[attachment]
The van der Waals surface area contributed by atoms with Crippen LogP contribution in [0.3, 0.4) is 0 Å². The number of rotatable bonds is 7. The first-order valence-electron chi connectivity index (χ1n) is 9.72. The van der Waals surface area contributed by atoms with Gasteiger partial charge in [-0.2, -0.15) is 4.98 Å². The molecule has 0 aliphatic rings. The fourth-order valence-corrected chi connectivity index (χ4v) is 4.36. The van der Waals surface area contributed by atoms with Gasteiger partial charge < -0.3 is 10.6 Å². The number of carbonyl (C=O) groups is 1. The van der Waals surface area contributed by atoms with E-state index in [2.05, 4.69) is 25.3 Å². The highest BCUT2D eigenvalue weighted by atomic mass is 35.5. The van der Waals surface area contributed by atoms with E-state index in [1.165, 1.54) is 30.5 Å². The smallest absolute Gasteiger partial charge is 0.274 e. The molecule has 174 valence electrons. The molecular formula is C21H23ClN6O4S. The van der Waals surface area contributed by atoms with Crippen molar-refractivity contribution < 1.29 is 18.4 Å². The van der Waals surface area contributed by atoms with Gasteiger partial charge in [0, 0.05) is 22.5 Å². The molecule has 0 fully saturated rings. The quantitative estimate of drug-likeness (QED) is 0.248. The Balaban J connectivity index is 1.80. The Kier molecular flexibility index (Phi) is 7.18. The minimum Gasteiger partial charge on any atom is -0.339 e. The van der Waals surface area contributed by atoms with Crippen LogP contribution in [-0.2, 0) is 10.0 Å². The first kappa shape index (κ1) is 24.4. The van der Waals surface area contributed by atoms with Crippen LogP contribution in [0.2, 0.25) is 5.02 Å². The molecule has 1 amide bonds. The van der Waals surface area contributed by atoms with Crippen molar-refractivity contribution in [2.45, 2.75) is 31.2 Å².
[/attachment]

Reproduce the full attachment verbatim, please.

The van der Waals surface area contributed by atoms with Crippen LogP contribution in [0.3, 0.4) is 0 Å². The number of rotatable bonds is 7. The first-order valence-electron chi connectivity index (χ1n) is 9.72. The van der Waals surface area contributed by atoms with Gasteiger partial charge in [-0.2, -0.15) is 4.98 Å². The molecule has 0 aliphatic rings. The fourth-order valence-corrected chi connectivity index (χ4v) is 4.36. The van der Waals surface area contributed by atoms with Gasteiger partial charge < -0.3 is 10.6 Å². The number of carbonyl (C=O) groups is 1. The van der Waals surface area contributed by atoms with E-state index in [2.05, 4.69) is 25.3 Å². The highest BCUT2D eigenvalue weighted by atomic mass is 35.5. The van der Waals surface area contributed by atoms with E-state index in [1.165, 1.54) is 30.5 Å². The smallest absolute Gasteiger partial charge is 0.274 e. The molecule has 174 valence electrons. The molecular formula is C21H23ClN6O4S. The van der Waals surface area contributed by atoms with Crippen molar-refractivity contribution < 1.29 is 18.4 Å². The van der Waals surface area contributed by atoms with Gasteiger partial charge in [0, 0.05) is 22.5 Å². The molecule has 0 fully saturated rings. The quantitative estimate of drug-likeness (QED) is 0.248. The Balaban J connectivity index is 1.80. The Kier molecular flexibility index (Phi) is 7.18. The minimum Gasteiger partial charge on any atom is -0.339 e. The van der Waals surface area contributed by atoms with Crippen LogP contribution in [-0.2, 0) is 10.0 Å². The first kappa shape index (κ1) is 24.4. The van der Waals surface area contributed by atoms with Crippen LogP contribution in [0.2, 0.25) is 5.02 Å². The molecule has 1 amide bonds. The van der Waals surface area contributed by atoms with Crippen molar-refractivity contribution in [2.45, 2.75) is 31.2 Å².